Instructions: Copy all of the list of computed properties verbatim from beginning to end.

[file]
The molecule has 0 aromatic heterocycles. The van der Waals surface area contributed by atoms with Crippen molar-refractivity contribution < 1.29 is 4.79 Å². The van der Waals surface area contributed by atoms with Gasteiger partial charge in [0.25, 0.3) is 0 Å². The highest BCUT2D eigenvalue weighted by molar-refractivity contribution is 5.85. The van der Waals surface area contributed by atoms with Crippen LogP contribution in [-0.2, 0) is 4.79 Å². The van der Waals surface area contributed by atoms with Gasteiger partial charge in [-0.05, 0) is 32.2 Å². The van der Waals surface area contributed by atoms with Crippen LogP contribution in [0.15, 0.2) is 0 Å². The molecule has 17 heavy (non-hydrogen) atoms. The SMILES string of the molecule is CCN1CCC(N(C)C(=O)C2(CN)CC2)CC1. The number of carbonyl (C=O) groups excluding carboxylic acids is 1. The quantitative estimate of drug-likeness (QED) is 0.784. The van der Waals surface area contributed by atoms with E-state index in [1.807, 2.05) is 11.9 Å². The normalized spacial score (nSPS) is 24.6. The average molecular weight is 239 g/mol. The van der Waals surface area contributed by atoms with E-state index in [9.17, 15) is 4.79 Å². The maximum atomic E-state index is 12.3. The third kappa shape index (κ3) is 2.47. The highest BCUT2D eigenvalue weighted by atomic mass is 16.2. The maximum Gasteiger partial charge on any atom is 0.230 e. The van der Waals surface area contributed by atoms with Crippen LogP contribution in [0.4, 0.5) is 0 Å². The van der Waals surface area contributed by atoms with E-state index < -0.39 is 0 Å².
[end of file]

The molecule has 0 aromatic heterocycles. The van der Waals surface area contributed by atoms with Crippen molar-refractivity contribution < 1.29 is 4.79 Å². The van der Waals surface area contributed by atoms with Gasteiger partial charge in [0.25, 0.3) is 0 Å². The highest BCUT2D eigenvalue weighted by molar-refractivity contribution is 5.85. The van der Waals surface area contributed by atoms with Crippen LogP contribution in [-0.2, 0) is 4.79 Å². The van der Waals surface area contributed by atoms with Gasteiger partial charge in [-0.05, 0) is 32.2 Å². The van der Waals surface area contributed by atoms with Crippen LogP contribution in [0.15, 0.2) is 0 Å². The molecule has 17 heavy (non-hydrogen) atoms. The SMILES string of the molecule is CCN1CCC(N(C)C(=O)C2(CN)CC2)CC1. The number of carbonyl (C=O) groups excluding carboxylic acids is 1. The quantitative estimate of drug-likeness (QED) is 0.784. The van der Waals surface area contributed by atoms with E-state index in [1.807, 2.05) is 11.9 Å². The normalized spacial score (nSPS) is 24.6. The average molecular weight is 239 g/mol. The van der Waals surface area contributed by atoms with E-state index in [9.17, 15) is 4.79 Å². The maximum atomic E-state index is 12.3. The third kappa shape index (κ3) is 2.47. The highest BCUT2D eigenvalue weighted by atomic mass is 16.2. The maximum Gasteiger partial charge on any atom is 0.230 e. The van der Waals surface area contributed by atoms with Crippen LogP contribution in [0.4, 0.5) is 0 Å². The van der Waals surface area contributed by atoms with E-state index < -0.39 is 0 Å².